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Research Mentor and Department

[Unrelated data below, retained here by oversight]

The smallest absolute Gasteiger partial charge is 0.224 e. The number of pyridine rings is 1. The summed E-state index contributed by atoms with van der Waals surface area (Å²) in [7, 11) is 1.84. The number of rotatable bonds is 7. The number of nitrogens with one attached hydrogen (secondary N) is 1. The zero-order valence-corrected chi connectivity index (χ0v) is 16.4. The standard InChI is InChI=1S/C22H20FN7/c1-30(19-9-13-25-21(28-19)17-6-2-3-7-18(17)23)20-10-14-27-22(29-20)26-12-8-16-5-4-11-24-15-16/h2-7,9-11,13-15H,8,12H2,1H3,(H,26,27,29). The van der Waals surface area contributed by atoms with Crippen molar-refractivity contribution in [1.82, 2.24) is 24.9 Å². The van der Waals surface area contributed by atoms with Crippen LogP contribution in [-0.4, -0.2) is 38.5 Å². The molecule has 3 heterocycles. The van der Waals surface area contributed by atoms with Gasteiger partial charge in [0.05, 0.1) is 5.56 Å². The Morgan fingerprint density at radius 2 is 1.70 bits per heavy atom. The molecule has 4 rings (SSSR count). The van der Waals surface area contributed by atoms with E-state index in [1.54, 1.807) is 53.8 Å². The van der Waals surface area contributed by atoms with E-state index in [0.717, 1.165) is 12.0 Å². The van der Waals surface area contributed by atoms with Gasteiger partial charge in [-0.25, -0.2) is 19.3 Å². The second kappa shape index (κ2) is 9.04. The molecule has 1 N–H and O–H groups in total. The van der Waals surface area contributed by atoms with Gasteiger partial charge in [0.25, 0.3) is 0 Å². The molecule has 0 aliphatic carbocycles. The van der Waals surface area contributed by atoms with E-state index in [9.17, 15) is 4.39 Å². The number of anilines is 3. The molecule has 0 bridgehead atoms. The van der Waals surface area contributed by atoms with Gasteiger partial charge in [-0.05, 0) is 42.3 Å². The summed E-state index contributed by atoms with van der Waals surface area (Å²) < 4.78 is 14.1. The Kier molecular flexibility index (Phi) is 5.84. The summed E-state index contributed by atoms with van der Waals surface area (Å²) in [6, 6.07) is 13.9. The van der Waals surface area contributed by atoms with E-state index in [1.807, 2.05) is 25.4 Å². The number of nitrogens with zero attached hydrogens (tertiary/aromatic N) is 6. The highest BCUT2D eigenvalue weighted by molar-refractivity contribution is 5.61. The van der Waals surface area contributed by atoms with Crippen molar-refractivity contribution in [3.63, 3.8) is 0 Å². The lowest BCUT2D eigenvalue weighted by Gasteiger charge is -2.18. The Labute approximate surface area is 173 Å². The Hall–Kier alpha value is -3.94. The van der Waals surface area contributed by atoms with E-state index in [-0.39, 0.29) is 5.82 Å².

Eukaryotes are dependent on beneficial microbes, but can be killed by harmful ones. How have they evolved responses that protect themselves from harmful bacteria while coddling the beneficial ones? An ideal system for investigating this relationship is the eukaryote social amoeba Dictyostelium discoideum because some clones carry commensal bacteria through the social state to use as future seed corn, while others do not. Most of its life, D. discoideum amoeba consume bacteria and divide by binary fission. Under starvation, amoebae aggregate into a multicellular body which crawls to light, then forms a fruiting body of 20% dead stalk cells and 80% living spore cells. During the crawling stage, some cells pass from front to back of the slug picking up toxins and bacteria, as a combined liver and innate immune system. We hypothesized that the farmer clones might be more vulnerable to harmful bacteria because they had to retain their helpful ones. In support of our hypothesis, we found that farmers have considerably fewer sentinel cells compared to non-farmers, indicating a potential trade-off between transporting bacteria for agricultural purposes and defense against harm from toxins and/or pathogenic bacteria. Future work will identify the mechanistic and genetic basis of this difference, making this an unparalleled system for understanding the evolutionary trade-offs in immune reactions in a complex environment of bacterial friends and foes.